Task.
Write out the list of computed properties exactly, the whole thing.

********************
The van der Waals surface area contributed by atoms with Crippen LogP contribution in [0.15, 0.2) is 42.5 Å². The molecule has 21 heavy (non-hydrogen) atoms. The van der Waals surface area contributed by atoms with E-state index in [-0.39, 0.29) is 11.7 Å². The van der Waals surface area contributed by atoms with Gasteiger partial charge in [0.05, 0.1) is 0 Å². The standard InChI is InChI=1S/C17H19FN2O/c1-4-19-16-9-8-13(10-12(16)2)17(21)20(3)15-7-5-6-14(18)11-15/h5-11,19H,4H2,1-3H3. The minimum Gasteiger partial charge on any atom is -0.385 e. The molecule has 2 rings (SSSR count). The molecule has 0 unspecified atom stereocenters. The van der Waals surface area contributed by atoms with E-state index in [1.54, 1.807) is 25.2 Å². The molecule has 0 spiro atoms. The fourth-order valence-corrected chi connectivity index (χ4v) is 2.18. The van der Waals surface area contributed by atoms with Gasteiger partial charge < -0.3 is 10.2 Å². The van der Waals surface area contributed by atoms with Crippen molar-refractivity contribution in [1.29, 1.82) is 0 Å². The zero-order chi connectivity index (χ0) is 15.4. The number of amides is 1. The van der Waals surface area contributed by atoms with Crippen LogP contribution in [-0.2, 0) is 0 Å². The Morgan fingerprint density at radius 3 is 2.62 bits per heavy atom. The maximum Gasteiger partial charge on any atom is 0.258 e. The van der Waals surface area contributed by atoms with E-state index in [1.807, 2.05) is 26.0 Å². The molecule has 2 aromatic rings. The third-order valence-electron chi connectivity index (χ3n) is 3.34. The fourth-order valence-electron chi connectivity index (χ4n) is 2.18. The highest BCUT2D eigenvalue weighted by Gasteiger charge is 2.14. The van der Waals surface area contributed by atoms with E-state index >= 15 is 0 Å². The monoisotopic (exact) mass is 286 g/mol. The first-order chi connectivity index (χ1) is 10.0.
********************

The van der Waals surface area contributed by atoms with Crippen LogP contribution in [0.15, 0.2) is 42.5 Å². The molecule has 21 heavy (non-hydrogen) atoms. The van der Waals surface area contributed by atoms with E-state index in [-0.39, 0.29) is 11.7 Å². The van der Waals surface area contributed by atoms with Gasteiger partial charge in [0.05, 0.1) is 0 Å². The standard InChI is InChI=1S/C17H19FN2O/c1-4-19-16-9-8-13(10-12(16)2)17(21)20(3)15-7-5-6-14(18)11-15/h5-11,19H,4H2,1-3H3. The minimum Gasteiger partial charge on any atom is -0.385 e. The molecule has 2 rings (SSSR count). The molecule has 0 unspecified atom stereocenters. The van der Waals surface area contributed by atoms with E-state index in [1.54, 1.807) is 25.2 Å². The molecule has 0 spiro atoms. The fourth-order valence-corrected chi connectivity index (χ4v) is 2.18. The van der Waals surface area contributed by atoms with Gasteiger partial charge < -0.3 is 10.2 Å². The van der Waals surface area contributed by atoms with Crippen molar-refractivity contribution in [1.29, 1.82) is 0 Å². The zero-order chi connectivity index (χ0) is 15.4. The number of amides is 1. The van der Waals surface area contributed by atoms with Crippen LogP contribution in [-0.2, 0) is 0 Å². The Morgan fingerprint density at radius 3 is 2.62 bits per heavy atom. The maximum Gasteiger partial charge on any atom is 0.258 e. The van der Waals surface area contributed by atoms with E-state index in [1.807, 2.05) is 26.0 Å². The molecule has 2 aromatic rings. The third-order valence-electron chi connectivity index (χ3n) is 3.34. The fourth-order valence-electron chi connectivity index (χ4n) is 2.18. The highest BCUT2D eigenvalue weighted by Gasteiger charge is 2.14. The van der Waals surface area contributed by atoms with E-state index >= 15 is 0 Å². The monoisotopic (exact) mass is 286 g/mol. The first-order chi connectivity index (χ1) is 10.0.